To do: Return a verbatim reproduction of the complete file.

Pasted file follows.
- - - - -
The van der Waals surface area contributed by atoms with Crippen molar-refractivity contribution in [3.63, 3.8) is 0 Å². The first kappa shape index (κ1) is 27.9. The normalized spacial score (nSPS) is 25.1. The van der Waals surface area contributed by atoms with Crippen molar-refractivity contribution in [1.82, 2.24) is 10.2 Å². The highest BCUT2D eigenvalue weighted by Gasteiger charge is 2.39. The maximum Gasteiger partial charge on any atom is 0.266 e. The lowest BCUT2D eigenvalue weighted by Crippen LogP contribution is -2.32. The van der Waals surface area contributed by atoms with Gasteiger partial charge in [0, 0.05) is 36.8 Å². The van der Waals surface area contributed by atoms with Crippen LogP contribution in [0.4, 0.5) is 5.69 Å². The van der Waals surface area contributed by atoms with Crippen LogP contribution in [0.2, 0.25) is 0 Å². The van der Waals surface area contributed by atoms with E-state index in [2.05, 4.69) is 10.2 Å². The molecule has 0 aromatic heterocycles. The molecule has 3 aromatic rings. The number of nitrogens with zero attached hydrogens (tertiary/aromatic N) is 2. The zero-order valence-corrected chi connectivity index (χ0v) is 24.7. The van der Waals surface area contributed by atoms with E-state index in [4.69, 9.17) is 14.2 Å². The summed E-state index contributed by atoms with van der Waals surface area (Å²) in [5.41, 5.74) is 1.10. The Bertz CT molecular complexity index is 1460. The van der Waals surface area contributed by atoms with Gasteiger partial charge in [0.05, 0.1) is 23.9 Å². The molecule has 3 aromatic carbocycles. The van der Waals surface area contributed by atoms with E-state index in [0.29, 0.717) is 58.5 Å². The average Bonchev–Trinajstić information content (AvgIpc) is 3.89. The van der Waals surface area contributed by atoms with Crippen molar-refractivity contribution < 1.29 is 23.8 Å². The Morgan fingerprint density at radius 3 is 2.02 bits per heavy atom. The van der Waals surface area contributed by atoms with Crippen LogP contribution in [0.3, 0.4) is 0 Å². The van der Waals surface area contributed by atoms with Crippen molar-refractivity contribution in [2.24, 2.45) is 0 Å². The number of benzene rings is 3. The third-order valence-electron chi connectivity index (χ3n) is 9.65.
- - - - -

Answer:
The van der Waals surface area contributed by atoms with Crippen molar-refractivity contribution in [3.63, 3.8) is 0 Å². The first kappa shape index (κ1) is 27.9. The normalized spacial score (nSPS) is 25.1. The van der Waals surface area contributed by atoms with Crippen molar-refractivity contribution in [1.82, 2.24) is 10.2 Å². The highest BCUT2D eigenvalue weighted by Gasteiger charge is 2.39. The maximum Gasteiger partial charge on any atom is 0.266 e. The lowest BCUT2D eigenvalue weighted by Crippen LogP contribution is -2.32. The van der Waals surface area contributed by atoms with Gasteiger partial charge in [0, 0.05) is 36.8 Å². The van der Waals surface area contributed by atoms with Crippen LogP contribution in [0.4, 0.5) is 5.69 Å². The van der Waals surface area contributed by atoms with Crippen LogP contribution in [0.2, 0.25) is 0 Å². The van der Waals surface area contributed by atoms with E-state index in [2.05, 4.69) is 10.2 Å². The molecule has 0 aromatic heterocycles. The molecule has 3 aromatic rings. The number of nitrogens with zero attached hydrogens (tertiary/aromatic N) is 2. The zero-order valence-corrected chi connectivity index (χ0v) is 24.7. The van der Waals surface area contributed by atoms with E-state index in [4.69, 9.17) is 14.2 Å². The summed E-state index contributed by atoms with van der Waals surface area (Å²) in [5.41, 5.74) is 1.10. The Bertz CT molecular complexity index is 1460. The van der Waals surface area contributed by atoms with Gasteiger partial charge in [0.05, 0.1) is 23.9 Å². The molecule has 3 aromatic carbocycles. The van der Waals surface area contributed by atoms with E-state index in [0.29, 0.717) is 58.5 Å². The average Bonchev–Trinajstić information content (AvgIpc) is 3.89. The van der Waals surface area contributed by atoms with Crippen molar-refractivity contribution < 1.29 is 23.8 Å². The Morgan fingerprint density at radius 3 is 2.02 bits per heavy atom. The van der Waals surface area contributed by atoms with Crippen LogP contribution in [0.3, 0.4) is 0 Å². The van der Waals surface area contributed by atoms with Crippen molar-refractivity contribution in [2.24, 2.45) is 0 Å². The number of benzene rings is 3. The third-order valence-electron chi connectivity index (χ3n) is 9.65.